Property's next big thing

There is some good news for the property industry as experts believe the next "boom" might be affordable housing….

There is some good news for the property industry as experts believe the next "boom" might be affordable housing.

The so-called gap market, which comprises of households which earn between R3500 and R15 000 per month, has been risky for both developers and financial institutions. However, industry players are now falling over themselves to help accommodate this segment of the market.

This gap market usually earns too much to qualify for an RDP home and too little to be able to apply for home loan and experts believe that there is a shortage of 600 000 to 800 000 homes in this market.

Only affordable housing showing growth

Rob Wesslo, country manager for International Housing Solutions (IHS), says the affordable housing market is the only segment showing attractive growth in the property industry.

The IHS SA Workforce Fund recently raised R1.9-billion for investing in South Africa's real estate, with the focus being on the affordable housing market. The aim is to provide 35 000 affordable units to rent by 2018.

IHS say that only around 20 000 units are supplied per year by the government and some private investors which is not enough to make a dent in the backlog.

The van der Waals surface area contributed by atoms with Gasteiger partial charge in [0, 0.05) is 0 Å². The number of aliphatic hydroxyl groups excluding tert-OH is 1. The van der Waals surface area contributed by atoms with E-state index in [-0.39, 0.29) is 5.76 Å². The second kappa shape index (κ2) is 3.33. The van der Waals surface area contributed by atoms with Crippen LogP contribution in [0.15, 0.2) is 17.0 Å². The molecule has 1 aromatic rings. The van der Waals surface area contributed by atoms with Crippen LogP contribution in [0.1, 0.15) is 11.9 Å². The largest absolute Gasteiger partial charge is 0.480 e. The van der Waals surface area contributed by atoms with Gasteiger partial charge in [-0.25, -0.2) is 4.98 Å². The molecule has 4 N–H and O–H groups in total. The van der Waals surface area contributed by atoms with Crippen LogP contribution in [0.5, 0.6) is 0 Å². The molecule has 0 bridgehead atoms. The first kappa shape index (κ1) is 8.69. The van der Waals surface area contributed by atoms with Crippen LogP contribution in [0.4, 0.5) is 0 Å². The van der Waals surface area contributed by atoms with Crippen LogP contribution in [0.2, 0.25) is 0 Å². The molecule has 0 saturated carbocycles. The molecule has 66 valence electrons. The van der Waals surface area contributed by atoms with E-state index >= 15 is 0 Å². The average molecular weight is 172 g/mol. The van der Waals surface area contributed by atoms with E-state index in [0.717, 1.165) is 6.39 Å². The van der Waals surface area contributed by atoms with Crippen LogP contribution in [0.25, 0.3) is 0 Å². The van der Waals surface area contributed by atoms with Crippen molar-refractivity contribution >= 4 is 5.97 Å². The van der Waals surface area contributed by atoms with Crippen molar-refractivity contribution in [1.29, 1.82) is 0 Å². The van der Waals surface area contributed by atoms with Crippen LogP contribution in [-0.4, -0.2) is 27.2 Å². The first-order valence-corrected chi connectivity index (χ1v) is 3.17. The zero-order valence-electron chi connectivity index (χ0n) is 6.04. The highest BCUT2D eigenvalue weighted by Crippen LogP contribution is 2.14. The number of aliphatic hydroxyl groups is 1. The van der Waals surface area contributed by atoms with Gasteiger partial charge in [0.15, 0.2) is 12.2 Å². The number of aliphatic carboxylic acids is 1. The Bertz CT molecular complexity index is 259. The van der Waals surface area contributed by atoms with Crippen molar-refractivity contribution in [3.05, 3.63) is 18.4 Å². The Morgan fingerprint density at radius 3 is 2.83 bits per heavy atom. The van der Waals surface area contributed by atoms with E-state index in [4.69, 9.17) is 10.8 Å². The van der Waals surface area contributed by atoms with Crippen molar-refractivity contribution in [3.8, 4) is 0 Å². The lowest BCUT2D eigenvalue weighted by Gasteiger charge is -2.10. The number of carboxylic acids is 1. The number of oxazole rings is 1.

"You don't see business queuing for the commercial or industrial sector, but there are queues for this segment because there is such a shortage.

"It's clear there's a need. There's been a perception that people in this market don't pay rent, but if your asset management is good this can be an excellent investment," said Wesselo.
Banks are also joining with FNB and ABSA both providing ways to finance homes in the lower income market.

Few can access home loans

"Research told us that only about 15 percent of the country's households had access to home loans," said the unit's CEO, Marius Marais on Wednesday.

FNB offer a Smartbond package which gives 100 percent home loans to households earning between R3500 and R15 000 per month.

Despite the recession, FNB's profit from end user finance in this market grew by 84 percent in the 2009/2010 financial year.

"We see this as a great market, there's massive demand and a proven business model," said Marais.

Article by: www.justmoney.co.za